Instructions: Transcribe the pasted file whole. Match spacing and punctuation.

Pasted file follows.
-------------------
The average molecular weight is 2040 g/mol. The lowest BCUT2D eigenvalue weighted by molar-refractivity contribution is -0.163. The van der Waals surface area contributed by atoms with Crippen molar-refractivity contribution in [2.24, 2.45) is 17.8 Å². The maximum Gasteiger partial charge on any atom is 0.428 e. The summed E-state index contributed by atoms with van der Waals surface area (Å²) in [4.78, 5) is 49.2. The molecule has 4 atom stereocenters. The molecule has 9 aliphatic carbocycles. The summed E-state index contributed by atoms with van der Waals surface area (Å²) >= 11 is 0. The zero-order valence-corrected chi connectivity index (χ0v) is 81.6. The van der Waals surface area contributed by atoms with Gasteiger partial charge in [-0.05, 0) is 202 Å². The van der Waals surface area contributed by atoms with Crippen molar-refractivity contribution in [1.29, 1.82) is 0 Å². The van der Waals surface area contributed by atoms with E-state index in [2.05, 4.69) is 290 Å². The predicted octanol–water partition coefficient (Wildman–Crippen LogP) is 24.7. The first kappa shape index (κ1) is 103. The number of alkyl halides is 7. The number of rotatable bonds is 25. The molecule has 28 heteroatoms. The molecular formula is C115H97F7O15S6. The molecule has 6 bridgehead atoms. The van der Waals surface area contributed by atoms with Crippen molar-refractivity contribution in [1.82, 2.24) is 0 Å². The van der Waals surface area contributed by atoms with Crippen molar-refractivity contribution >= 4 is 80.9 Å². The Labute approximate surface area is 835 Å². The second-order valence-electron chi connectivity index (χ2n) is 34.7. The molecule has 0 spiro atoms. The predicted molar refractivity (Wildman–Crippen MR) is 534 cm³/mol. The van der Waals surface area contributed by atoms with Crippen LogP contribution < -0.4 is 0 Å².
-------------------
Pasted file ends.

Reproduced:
The average molecular weight is 2040 g/mol. The lowest BCUT2D eigenvalue weighted by molar-refractivity contribution is -0.163. The van der Waals surface area contributed by atoms with Crippen molar-refractivity contribution in [2.24, 2.45) is 17.8 Å². The maximum Gasteiger partial charge on any atom is 0.428 e. The summed E-state index contributed by atoms with van der Waals surface area (Å²) in [4.78, 5) is 49.2. The molecule has 4 atom stereocenters. The molecule has 9 aliphatic carbocycles. The summed E-state index contributed by atoms with van der Waals surface area (Å²) >= 11 is 0. The zero-order valence-corrected chi connectivity index (χ0v) is 81.6. The van der Waals surface area contributed by atoms with Gasteiger partial charge in [-0.05, 0) is 202 Å². The van der Waals surface area contributed by atoms with Crippen molar-refractivity contribution in [1.29, 1.82) is 0 Å². The van der Waals surface area contributed by atoms with E-state index in [2.05, 4.69) is 290 Å². The predicted octanol–water partition coefficient (Wildman–Crippen LogP) is 24.7. The first kappa shape index (κ1) is 103. The number of alkyl halides is 7. The number of rotatable bonds is 25. The molecule has 28 heteroatoms. The molecular formula is C115H97F7O15S6. The molecule has 6 bridgehead atoms. The van der Waals surface area contributed by atoms with Crippen molar-refractivity contribution in [1.82, 2.24) is 0 Å². The van der Waals surface area contributed by atoms with Crippen molar-refractivity contribution >= 4 is 80.9 Å². The Labute approximate surface area is 835 Å². The second-order valence-electron chi connectivity index (χ2n) is 34.7. The molecule has 0 spiro atoms. The predicted molar refractivity (Wildman–Crippen MR) is 534 cm³/mol. The van der Waals surface area contributed by atoms with Crippen LogP contribution < -0.4 is 0 Å².